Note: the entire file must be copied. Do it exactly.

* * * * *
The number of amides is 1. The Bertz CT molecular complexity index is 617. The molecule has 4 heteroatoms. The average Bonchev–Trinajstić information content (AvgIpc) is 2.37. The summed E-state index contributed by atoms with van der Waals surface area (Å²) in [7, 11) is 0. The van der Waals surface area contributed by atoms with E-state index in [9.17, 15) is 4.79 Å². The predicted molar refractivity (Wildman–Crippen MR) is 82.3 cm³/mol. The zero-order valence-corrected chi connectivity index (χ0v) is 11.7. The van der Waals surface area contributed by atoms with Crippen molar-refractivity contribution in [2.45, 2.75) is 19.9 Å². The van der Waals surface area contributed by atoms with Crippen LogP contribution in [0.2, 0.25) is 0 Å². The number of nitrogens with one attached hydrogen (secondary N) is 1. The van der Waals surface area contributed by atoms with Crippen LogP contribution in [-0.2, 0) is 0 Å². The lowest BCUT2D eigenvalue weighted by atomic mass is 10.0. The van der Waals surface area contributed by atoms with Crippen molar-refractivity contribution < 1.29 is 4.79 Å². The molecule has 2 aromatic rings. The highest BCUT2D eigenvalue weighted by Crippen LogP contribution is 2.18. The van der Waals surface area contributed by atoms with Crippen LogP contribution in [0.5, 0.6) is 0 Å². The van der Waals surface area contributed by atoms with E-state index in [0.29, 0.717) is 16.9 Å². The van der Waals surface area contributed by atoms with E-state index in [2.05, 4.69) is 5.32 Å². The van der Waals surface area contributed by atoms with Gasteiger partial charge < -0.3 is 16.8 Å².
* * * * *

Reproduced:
The number of amides is 1. The Bertz CT molecular complexity index is 617. The molecule has 4 heteroatoms. The average Bonchev–Trinajstić information content (AvgIpc) is 2.37. The summed E-state index contributed by atoms with van der Waals surface area (Å²) in [7, 11) is 0. The van der Waals surface area contributed by atoms with E-state index in [9.17, 15) is 4.79 Å². The predicted molar refractivity (Wildman–Crippen MR) is 82.3 cm³/mol. The zero-order valence-corrected chi connectivity index (χ0v) is 11.7. The van der Waals surface area contributed by atoms with Crippen molar-refractivity contribution in [2.45, 2.75) is 19.9 Å². The van der Waals surface area contributed by atoms with Crippen LogP contribution in [0.2, 0.25) is 0 Å². The number of nitrogens with one attached hydrogen (secondary N) is 1. The van der Waals surface area contributed by atoms with Crippen LogP contribution in [-0.2, 0) is 0 Å². The lowest BCUT2D eigenvalue weighted by atomic mass is 10.0. The van der Waals surface area contributed by atoms with Crippen molar-refractivity contribution < 1.29 is 4.79 Å². The molecule has 2 aromatic rings. The highest BCUT2D eigenvalue weighted by Crippen LogP contribution is 2.18. The van der Waals surface area contributed by atoms with Crippen LogP contribution in [0.5, 0.6) is 0 Å². The van der Waals surface area contributed by atoms with E-state index in [0.29, 0.717) is 16.9 Å². The van der Waals surface area contributed by atoms with E-state index in [2.05, 4.69) is 5.32 Å². The van der Waals surface area contributed by atoms with Gasteiger partial charge < -0.3 is 16.8 Å².